The thing that probably bothers me most is when someone doesn’t personalize the pitch. This is particularly true when I know the person. How hard is it to add a sentence or two at the top to make it personal to me? I’m not saying the whole pitch has to be personalized, but when I get a robotic pitch I often provide a robotic response (which is likely a click on my email archive button). At the end of the day, it bothers me if someone sends me a pitch that doesn’t add value to the work I’m doing which is trying to help my readers learn something useful. Turns out, that’s a high bar that I’m trying to get over every day and is true for those pitching me.
Kind of related to this is the pitch that doesn’t get to the point quickly and/or hides who is really pitching. We all know how it works. I don’t mind writing about companies that are doing or saying interesting things. There’s no need to try and hide who the company is in your pitch to me. Plus, it’s generally a bad idea to ramble on about what’s happening in the industry. I live this stuff every day, so get to the good stuff and skip the background.
How do you feel about being pitched on social media?
Love it! My approach is basically ubiquitous communication. I like to check it all. Plus, you’re more likely to get a quick reply on social media than a long email. Not sure why, but it’s true. Plus it kind of fits into my previous comment. If you only have 280 characters for your pitch, you have no choice but get to the good stuff quickly. Although, if you’re pitching on social media, it’s even more important to personalize. Otherwise, you get grouped in with the spammers.
How has your coverage and the pitches you’ve received evolved during COVID-19?
I don’t know where all these PPE, Vaccine, CBD, etc companies got my email and thought it would be a good idea to pitch me. It’s been amazing how many pitches like these I’ve received when we’ve never covered such things. We stick to healthcare technology with a little taste of the healthcare business on the side. If it doesn’t have some sort of healthcare technology angle to it or at least a business of healthcare topic that likely impacts technology or uses some sort of technology as a side story, then I’m probably not going to cover it. However, they seem to not care and are just sending BCC emails to any publication that has healthcare in the title.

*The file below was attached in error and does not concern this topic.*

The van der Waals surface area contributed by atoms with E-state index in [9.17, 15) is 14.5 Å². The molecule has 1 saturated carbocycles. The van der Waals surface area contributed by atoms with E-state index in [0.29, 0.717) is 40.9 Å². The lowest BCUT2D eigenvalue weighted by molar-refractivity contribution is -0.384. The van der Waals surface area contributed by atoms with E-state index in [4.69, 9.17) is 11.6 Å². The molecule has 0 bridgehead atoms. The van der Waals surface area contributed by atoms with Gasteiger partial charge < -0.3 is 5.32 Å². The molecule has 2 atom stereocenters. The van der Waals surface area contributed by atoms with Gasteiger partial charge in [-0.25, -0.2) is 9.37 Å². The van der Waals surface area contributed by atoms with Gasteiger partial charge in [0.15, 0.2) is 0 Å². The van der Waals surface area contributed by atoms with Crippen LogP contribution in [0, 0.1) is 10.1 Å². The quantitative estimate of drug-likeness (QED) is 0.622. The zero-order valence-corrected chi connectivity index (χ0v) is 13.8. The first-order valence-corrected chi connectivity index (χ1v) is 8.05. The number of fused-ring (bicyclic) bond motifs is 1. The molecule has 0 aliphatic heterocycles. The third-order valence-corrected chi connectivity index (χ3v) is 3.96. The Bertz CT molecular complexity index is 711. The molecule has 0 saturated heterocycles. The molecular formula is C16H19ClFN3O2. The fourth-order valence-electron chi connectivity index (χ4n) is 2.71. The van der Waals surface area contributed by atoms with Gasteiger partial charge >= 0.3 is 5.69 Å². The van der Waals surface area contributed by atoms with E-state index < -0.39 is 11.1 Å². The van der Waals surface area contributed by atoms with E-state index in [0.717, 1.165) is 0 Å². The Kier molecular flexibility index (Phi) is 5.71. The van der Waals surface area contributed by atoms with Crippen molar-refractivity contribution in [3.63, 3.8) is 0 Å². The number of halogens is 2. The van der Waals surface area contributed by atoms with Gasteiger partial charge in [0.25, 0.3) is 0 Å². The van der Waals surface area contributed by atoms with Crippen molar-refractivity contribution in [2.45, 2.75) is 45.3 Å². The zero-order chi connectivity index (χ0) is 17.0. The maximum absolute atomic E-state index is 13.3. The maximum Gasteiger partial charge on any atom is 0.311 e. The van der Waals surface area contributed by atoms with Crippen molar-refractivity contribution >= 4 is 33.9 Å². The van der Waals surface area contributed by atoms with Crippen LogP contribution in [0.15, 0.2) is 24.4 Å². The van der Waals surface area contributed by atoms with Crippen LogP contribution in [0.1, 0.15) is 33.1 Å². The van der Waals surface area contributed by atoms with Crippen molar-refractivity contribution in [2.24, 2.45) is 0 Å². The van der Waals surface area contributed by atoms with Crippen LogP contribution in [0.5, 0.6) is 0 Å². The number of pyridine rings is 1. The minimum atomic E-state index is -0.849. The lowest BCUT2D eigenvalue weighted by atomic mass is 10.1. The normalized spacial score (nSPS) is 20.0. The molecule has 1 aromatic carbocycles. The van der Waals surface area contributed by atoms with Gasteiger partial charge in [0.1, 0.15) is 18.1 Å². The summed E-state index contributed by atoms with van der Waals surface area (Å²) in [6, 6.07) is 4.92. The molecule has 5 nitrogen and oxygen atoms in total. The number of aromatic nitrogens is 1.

More to this point, the volume of pitches I’ve gotten has just exploded. I’m not sure why COVID-19 has prompted everyone to start thinking “we should send more pitches.” I guess part of it makes sense since every health IT organization is working to evolve their product to the current environment. However, it has been a bit overwhelming. All of the press people I’ve talked to have had to increase their story filter and say no to a lot more stories.
As my friend Neil says (slightly modified), 1 of me 1000s of you. We can only do what we can do with the time we have available and that means a lot of people aren’t going to get their story covered even when it’s a good story.
If you could share one piece of advice for those pitching you, what would it be?
My biggest piece of advice when pitching me or anyone would be to make it as easy to publish something relevant to my audience as possible. Sometimes I read through pitches and think, why are they making me work to figure out what the real story is here? If that happens, it rarely gets covered. Make it easy to see why what your pitching is relevant and how we can easily share that story. Remember that your pitches are competing against all the other stories I’m looking to share on my own. And 13,000 articles in, those are often easier to write than one about your company.